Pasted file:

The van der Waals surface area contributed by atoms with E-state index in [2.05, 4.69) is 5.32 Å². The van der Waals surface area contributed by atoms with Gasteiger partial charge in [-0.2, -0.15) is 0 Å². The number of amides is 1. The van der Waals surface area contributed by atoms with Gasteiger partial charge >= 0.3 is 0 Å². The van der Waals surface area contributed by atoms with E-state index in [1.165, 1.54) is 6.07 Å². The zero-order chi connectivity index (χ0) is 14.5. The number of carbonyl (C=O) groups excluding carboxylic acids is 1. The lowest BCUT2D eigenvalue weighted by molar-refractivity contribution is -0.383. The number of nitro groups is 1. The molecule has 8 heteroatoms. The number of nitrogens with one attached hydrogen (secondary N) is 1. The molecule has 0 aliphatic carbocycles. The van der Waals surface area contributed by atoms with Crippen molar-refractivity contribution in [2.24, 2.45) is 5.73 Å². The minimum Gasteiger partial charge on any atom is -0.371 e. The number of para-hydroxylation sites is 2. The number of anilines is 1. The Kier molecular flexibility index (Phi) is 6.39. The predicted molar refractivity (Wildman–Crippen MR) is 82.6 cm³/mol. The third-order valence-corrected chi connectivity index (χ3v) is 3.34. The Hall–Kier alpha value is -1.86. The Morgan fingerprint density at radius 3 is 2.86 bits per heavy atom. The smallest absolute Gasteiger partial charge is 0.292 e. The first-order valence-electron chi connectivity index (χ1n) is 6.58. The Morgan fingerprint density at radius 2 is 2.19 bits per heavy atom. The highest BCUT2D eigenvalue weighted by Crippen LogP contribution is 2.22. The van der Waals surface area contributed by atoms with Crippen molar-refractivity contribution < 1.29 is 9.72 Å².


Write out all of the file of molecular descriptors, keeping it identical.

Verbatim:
The van der Waals surface area contributed by atoms with E-state index in [2.05, 4.69) is 5.32 Å². The van der Waals surface area contributed by atoms with Gasteiger partial charge in [-0.2, -0.15) is 0 Å². The number of amides is 1. The van der Waals surface area contributed by atoms with Gasteiger partial charge >= 0.3 is 0 Å². The van der Waals surface area contributed by atoms with E-state index in [1.165, 1.54) is 6.07 Å². The zero-order chi connectivity index (χ0) is 14.5. The number of carbonyl (C=O) groups excluding carboxylic acids is 1. The lowest BCUT2D eigenvalue weighted by molar-refractivity contribution is -0.383. The number of nitro groups is 1. The molecule has 8 heteroatoms. The number of nitrogens with one attached hydrogen (secondary N) is 1. The molecule has 0 aliphatic carbocycles. The van der Waals surface area contributed by atoms with Crippen molar-refractivity contribution in [2.24, 2.45) is 5.73 Å². The minimum Gasteiger partial charge on any atom is -0.371 e. The number of para-hydroxylation sites is 2. The number of anilines is 1. The Kier molecular flexibility index (Phi) is 6.39. The predicted molar refractivity (Wildman–Crippen MR) is 82.6 cm³/mol. The third-order valence-corrected chi connectivity index (χ3v) is 3.34. The Hall–Kier alpha value is -1.86. The Morgan fingerprint density at radius 3 is 2.86 bits per heavy atom. The smallest absolute Gasteiger partial charge is 0.292 e. The first-order valence-electron chi connectivity index (χ1n) is 6.58. The Morgan fingerprint density at radius 2 is 2.19 bits per heavy atom. The highest BCUT2D eigenvalue weighted by Crippen LogP contribution is 2.22. The van der Waals surface area contributed by atoms with Crippen molar-refractivity contribution < 1.29 is 9.72 Å².